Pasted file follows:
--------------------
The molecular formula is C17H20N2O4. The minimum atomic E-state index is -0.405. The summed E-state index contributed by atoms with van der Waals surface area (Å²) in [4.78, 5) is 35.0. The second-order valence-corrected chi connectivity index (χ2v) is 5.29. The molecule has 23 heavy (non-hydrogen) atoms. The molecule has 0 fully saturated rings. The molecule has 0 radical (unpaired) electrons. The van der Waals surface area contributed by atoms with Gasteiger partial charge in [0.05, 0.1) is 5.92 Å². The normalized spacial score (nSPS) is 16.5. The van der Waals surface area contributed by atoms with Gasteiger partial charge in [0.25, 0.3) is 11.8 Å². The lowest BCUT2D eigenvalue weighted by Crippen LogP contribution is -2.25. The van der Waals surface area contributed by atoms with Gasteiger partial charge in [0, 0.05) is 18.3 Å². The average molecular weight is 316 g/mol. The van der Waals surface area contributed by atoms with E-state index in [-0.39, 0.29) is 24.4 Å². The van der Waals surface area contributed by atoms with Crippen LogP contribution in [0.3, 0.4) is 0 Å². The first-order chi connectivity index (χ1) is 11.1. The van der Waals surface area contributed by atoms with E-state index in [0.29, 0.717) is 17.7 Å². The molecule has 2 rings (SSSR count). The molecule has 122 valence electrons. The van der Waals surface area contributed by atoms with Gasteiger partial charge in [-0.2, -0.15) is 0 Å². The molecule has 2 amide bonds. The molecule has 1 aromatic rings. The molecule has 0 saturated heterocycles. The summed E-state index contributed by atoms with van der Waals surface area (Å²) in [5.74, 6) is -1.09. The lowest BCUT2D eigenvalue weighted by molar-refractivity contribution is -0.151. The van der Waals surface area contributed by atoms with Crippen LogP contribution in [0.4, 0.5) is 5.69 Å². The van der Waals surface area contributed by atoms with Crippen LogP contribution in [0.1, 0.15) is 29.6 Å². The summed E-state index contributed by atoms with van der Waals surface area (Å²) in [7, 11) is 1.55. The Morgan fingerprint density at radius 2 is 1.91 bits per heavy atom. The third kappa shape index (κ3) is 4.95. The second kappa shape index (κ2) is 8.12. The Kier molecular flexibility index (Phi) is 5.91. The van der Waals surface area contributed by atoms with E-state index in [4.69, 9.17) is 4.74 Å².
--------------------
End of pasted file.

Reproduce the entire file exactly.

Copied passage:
The molecular formula is C17H20N2O4. The minimum atomic E-state index is -0.405. The summed E-state index contributed by atoms with van der Waals surface area (Å²) in [4.78, 5) is 35.0. The second-order valence-corrected chi connectivity index (χ2v) is 5.29. The molecule has 23 heavy (non-hydrogen) atoms. The molecule has 0 fully saturated rings. The molecule has 0 radical (unpaired) electrons. The van der Waals surface area contributed by atoms with Gasteiger partial charge in [0.05, 0.1) is 5.92 Å². The normalized spacial score (nSPS) is 16.5. The van der Waals surface area contributed by atoms with Gasteiger partial charge in [0.25, 0.3) is 11.8 Å². The lowest BCUT2D eigenvalue weighted by Crippen LogP contribution is -2.25. The van der Waals surface area contributed by atoms with Gasteiger partial charge in [0, 0.05) is 18.3 Å². The average molecular weight is 316 g/mol. The van der Waals surface area contributed by atoms with E-state index in [-0.39, 0.29) is 24.4 Å². The van der Waals surface area contributed by atoms with Crippen LogP contribution in [0.3, 0.4) is 0 Å². The first-order chi connectivity index (χ1) is 11.1. The van der Waals surface area contributed by atoms with E-state index in [0.29, 0.717) is 17.7 Å². The molecule has 2 rings (SSSR count). The molecule has 122 valence electrons. The van der Waals surface area contributed by atoms with Gasteiger partial charge in [-0.2, -0.15) is 0 Å². The molecule has 2 amide bonds. The molecule has 1 aromatic rings. The molecule has 0 saturated heterocycles. The summed E-state index contributed by atoms with van der Waals surface area (Å²) in [5.74, 6) is -1.09. The lowest BCUT2D eigenvalue weighted by molar-refractivity contribution is -0.151. The van der Waals surface area contributed by atoms with Crippen LogP contribution in [0.4, 0.5) is 5.69 Å². The van der Waals surface area contributed by atoms with Crippen LogP contribution in [0.1, 0.15) is 29.6 Å². The summed E-state index contributed by atoms with van der Waals surface area (Å²) in [7, 11) is 1.55. The Morgan fingerprint density at radius 2 is 1.91 bits per heavy atom. The third kappa shape index (κ3) is 4.95. The second kappa shape index (κ2) is 8.12. The Kier molecular flexibility index (Phi) is 5.91. The van der Waals surface area contributed by atoms with E-state index in [4.69, 9.17) is 4.74 Å².